file photo by Boyd Loving
Nicholas Pugliese , State House Bureau, @nickpugzPublished 5:27 p.m. ET April 19, 2017
Several of New Jersey’s high-ranking elected officials gathered in Newark Penn Station Wednesday to present the federal government with a dire warning: either follow through on a commitment to fund a portion of the $24 billion trans-Hudson rail project known as Gateway or, in the words of U.S. Sen. Cory Booker, prepare for “traffic Armageddon.”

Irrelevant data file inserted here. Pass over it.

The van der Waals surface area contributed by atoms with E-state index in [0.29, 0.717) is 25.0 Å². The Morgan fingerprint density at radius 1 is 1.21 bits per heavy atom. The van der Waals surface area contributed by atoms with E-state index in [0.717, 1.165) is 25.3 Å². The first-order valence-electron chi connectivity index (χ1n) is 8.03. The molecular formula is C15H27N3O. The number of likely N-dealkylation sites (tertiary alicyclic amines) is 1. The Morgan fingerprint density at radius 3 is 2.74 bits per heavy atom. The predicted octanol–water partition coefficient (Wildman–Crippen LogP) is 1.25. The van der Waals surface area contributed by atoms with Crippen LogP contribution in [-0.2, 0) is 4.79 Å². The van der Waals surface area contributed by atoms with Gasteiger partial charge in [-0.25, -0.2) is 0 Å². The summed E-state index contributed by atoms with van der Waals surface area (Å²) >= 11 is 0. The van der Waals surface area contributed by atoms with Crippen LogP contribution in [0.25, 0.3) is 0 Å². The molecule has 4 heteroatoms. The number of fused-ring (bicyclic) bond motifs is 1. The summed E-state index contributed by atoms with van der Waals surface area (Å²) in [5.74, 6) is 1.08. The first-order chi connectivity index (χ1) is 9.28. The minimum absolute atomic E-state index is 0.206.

“We are in a state of crisis,” said Booker, a Democrat. “In fact, we are long past a state of crisis and New Jersey residents are feeling it just about every single day.”
Gateway, perceived as one of the most important infrastructure projects in the country, would double rail capacity between Newark and New York City by digging a new rail tunnel under the Hudson River and upgrading aging bridges, among other improvements.
But it’s a race against time. The current two-track tunnel under the Hudson River was badly damaged during Superstorm Sandy and will need to be repaired in the next 20 years, reducing train service by 75 percent.